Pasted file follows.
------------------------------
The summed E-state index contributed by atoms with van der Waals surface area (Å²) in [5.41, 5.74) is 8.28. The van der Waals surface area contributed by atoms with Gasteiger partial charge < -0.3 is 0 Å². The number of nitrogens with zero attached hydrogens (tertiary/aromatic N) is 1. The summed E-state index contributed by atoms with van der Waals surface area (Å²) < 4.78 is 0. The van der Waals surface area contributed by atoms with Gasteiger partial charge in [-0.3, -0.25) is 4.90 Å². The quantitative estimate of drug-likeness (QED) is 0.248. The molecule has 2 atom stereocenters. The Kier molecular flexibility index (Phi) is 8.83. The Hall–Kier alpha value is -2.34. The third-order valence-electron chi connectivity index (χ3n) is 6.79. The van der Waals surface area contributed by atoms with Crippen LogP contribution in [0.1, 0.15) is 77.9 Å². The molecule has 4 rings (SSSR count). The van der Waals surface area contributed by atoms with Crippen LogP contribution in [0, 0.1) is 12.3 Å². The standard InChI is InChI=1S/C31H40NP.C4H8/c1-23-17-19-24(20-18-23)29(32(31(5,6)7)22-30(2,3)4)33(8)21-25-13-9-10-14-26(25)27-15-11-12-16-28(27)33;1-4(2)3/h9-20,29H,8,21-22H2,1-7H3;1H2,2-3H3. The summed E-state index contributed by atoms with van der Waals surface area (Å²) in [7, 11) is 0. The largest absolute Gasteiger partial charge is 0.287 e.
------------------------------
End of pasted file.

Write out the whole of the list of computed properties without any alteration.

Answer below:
The summed E-state index contributed by atoms with van der Waals surface area (Å²) in [5.41, 5.74) is 8.28. The van der Waals surface area contributed by atoms with Gasteiger partial charge < -0.3 is 0 Å². The number of nitrogens with zero attached hydrogens (tertiary/aromatic N) is 1. The summed E-state index contributed by atoms with van der Waals surface area (Å²) < 4.78 is 0. The van der Waals surface area contributed by atoms with Gasteiger partial charge in [-0.3, -0.25) is 4.90 Å². The quantitative estimate of drug-likeness (QED) is 0.248. The molecule has 2 atom stereocenters. The Kier molecular flexibility index (Phi) is 8.83. The Hall–Kier alpha value is -2.34. The third-order valence-electron chi connectivity index (χ3n) is 6.79. The van der Waals surface area contributed by atoms with Crippen LogP contribution in [0.1, 0.15) is 77.9 Å². The molecule has 4 rings (SSSR count). The van der Waals surface area contributed by atoms with Crippen LogP contribution in [0, 0.1) is 12.3 Å². The standard InChI is InChI=1S/C31H40NP.C4H8/c1-23-17-19-24(20-18-23)29(32(31(5,6)7)22-30(2,3)4)33(8)21-25-13-9-10-14-26(25)27-15-11-12-16-28(27)33;1-4(2)3/h9-20,29H,8,21-22H2,1-7H3;1H2,2-3H3. The summed E-state index contributed by atoms with van der Waals surface area (Å²) in [7, 11) is 0. The largest absolute Gasteiger partial charge is 0.287 e.